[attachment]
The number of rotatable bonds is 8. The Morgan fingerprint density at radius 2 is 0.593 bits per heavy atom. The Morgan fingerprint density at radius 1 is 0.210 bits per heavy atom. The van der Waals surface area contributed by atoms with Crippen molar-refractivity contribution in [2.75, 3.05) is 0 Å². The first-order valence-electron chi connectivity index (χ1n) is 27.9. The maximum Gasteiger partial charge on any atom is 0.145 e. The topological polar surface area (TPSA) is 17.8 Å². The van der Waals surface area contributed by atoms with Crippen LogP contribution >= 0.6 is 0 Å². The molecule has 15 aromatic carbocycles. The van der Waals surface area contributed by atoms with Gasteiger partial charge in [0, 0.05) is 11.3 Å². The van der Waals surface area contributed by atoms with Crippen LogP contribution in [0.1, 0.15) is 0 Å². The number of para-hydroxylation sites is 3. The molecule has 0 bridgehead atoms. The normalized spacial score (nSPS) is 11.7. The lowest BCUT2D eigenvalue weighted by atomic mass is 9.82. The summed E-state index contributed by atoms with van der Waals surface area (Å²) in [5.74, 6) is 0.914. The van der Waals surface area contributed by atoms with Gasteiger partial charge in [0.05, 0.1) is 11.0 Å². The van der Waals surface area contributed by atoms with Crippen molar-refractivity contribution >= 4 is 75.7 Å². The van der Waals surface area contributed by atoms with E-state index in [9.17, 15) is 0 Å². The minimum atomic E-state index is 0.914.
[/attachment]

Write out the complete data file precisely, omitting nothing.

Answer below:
The number of rotatable bonds is 8. The Morgan fingerprint density at radius 2 is 0.593 bits per heavy atom. The Morgan fingerprint density at radius 1 is 0.210 bits per heavy atom. The van der Waals surface area contributed by atoms with Crippen molar-refractivity contribution in [2.75, 3.05) is 0 Å². The first-order valence-electron chi connectivity index (χ1n) is 27.9. The maximum Gasteiger partial charge on any atom is 0.145 e. The topological polar surface area (TPSA) is 17.8 Å². The van der Waals surface area contributed by atoms with Crippen LogP contribution >= 0.6 is 0 Å². The molecule has 15 aromatic carbocycles. The van der Waals surface area contributed by atoms with Gasteiger partial charge in [0, 0.05) is 11.3 Å². The van der Waals surface area contributed by atoms with Crippen LogP contribution in [0.1, 0.15) is 0 Å². The number of para-hydroxylation sites is 3. The molecule has 0 bridgehead atoms. The normalized spacial score (nSPS) is 11.7. The lowest BCUT2D eigenvalue weighted by atomic mass is 9.82. The summed E-state index contributed by atoms with van der Waals surface area (Å²) in [5.74, 6) is 0.914. The van der Waals surface area contributed by atoms with Gasteiger partial charge in [0.05, 0.1) is 11.0 Å². The van der Waals surface area contributed by atoms with Crippen molar-refractivity contribution >= 4 is 75.7 Å². The van der Waals surface area contributed by atoms with E-state index in [9.17, 15) is 0 Å². The minimum atomic E-state index is 0.914.